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The algorithm that opens the way for delivery companies

12.12.2008
Delivery companies face the daily challenge of organizing the transportation of a large number of goods from numerous points of origin to many different delivery points.

Among many other factors, they have to decide on the route, the loading capacity of the vans or trucks used and the extent to which they can be filled. Above all, they have to guarantee that delivery will be made before the deadline and at the estimated cost, in spite of traffic jams.

At present, this is a logistics problem that is too complicated to be solved using a formula that can be executed rapidly at a desktop computer. However, although it does not give the perfect answer, there is already an easy-to-use tool that offers logistics managers a way of finding a solution that improves on current formulas and lowers costs. This optimization system is described in the doctoral thesis of Miquel Àngel Estrada, PhD in Civil Engineering, lecturer at the Department of Transport and Regional Planning of the Universitat Politècnica de Catalunya (UPC) and research scientist at the Transport Innovation Center, which is run jointly by the UPC and the Government of Catalonia. The thesis has been awarded the fifth Abertis prize for Research on Transport Infrastructure Management by the Abertis Chair at the UPC.

To reach the optimum solution, the system uses a tabu search-based metaheuristic algorithm, or in other words a group of operations that start by analyzing the present solution and go on to refine and improve it. The system defines the route, the size of the vehicles, and the location of the stopping points and then makes an estimate of the costs and chooses a strategy for sending the goods from three possible options.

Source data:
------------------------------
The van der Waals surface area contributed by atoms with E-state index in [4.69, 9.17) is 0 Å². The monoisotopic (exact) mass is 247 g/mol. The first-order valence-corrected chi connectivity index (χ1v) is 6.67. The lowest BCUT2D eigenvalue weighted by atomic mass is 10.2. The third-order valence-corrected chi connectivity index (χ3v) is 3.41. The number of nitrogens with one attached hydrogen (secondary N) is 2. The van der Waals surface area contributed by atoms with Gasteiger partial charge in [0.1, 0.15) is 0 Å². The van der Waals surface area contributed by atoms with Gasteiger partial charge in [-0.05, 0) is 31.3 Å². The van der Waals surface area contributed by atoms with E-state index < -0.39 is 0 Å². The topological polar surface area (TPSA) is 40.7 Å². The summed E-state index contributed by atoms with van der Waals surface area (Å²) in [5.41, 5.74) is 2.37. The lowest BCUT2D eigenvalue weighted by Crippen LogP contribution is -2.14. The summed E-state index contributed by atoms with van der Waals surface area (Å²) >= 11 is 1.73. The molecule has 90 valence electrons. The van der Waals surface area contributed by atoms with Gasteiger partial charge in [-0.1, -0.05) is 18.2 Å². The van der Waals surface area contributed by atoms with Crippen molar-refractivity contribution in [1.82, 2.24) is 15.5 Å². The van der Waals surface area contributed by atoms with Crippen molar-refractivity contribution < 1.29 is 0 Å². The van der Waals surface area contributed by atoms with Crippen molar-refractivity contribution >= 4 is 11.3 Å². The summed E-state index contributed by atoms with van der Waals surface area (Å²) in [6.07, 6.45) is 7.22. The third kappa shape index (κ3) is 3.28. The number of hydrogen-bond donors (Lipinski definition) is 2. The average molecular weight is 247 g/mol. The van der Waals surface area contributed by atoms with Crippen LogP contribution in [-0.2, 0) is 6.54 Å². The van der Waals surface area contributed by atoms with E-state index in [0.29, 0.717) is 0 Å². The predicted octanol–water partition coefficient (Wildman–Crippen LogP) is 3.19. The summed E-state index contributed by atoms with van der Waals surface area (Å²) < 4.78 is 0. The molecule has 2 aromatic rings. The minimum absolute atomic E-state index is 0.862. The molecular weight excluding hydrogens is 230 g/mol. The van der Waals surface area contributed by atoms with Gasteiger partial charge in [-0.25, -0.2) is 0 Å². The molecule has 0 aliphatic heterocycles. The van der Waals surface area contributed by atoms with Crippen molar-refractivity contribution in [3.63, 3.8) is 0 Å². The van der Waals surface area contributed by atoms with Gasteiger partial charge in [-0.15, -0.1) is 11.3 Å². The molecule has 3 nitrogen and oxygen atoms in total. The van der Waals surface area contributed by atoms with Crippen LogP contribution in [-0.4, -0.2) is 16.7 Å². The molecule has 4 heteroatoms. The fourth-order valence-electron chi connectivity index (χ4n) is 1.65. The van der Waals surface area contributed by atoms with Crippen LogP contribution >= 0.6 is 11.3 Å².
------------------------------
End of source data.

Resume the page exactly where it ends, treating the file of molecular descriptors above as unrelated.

The first option is to send them directly. The second is the multiple-stop or “peddling” option, in which the vehicle stops on the way, either to complete the original load or to deliver parts of it to different destinations. The third option uses load-transfer centers or hubs, which are storage centers where the trucks stop at unloading bays and the goods are taken out, redistributed and immediately loaded onto other vehicles at the loading bays.

The optimization system draws its conclusions on the basis of the variables involved. For example, the cost of handling goods in a hub affects the ideal-capacity calculations for the vehicles at the loading bays. The study demonstrates that small packages should be transported in large trucks when handling costs are low, whereas it is better to use vans, which fill up quickly, to transport these packages when handling costs are high.

The method proposed by Miquel Àngel Estrada has been applied in situations in which the vehicles used are carrying full loads. In this case, it reduces costs by 7% compared with solutions proposed by other heuristic methods. The result is still better in cases of fractioned loads, for which the saving is of over 12%.

In addition, the new system calculates the extra costs incurred by delivery companies due to traffic congestion on the road network, and estimates that costs rise exponentially in areas where the traffic circulates at an average of less than 40 km/h for at least four hours a day.

THESIS: Analysis of efficient strategies in parcel-distribution logistics

Why did you choose this subject for research?
Planning and operating a delivery network from many points of origin to many destinations poses persistent problems for delivery companies. My reason was based on the companies’ need and the lack of scientific contributions.
What are its areas of application?
The methodology and the algorithms used to solve the problems are designed for delivery companies, but they could be applied to air, sea and urban transport networks with multiple points of origin and destinations.

Rossy Laciana | alfa
Further information:
http://www.upc.edu/saladepremsa

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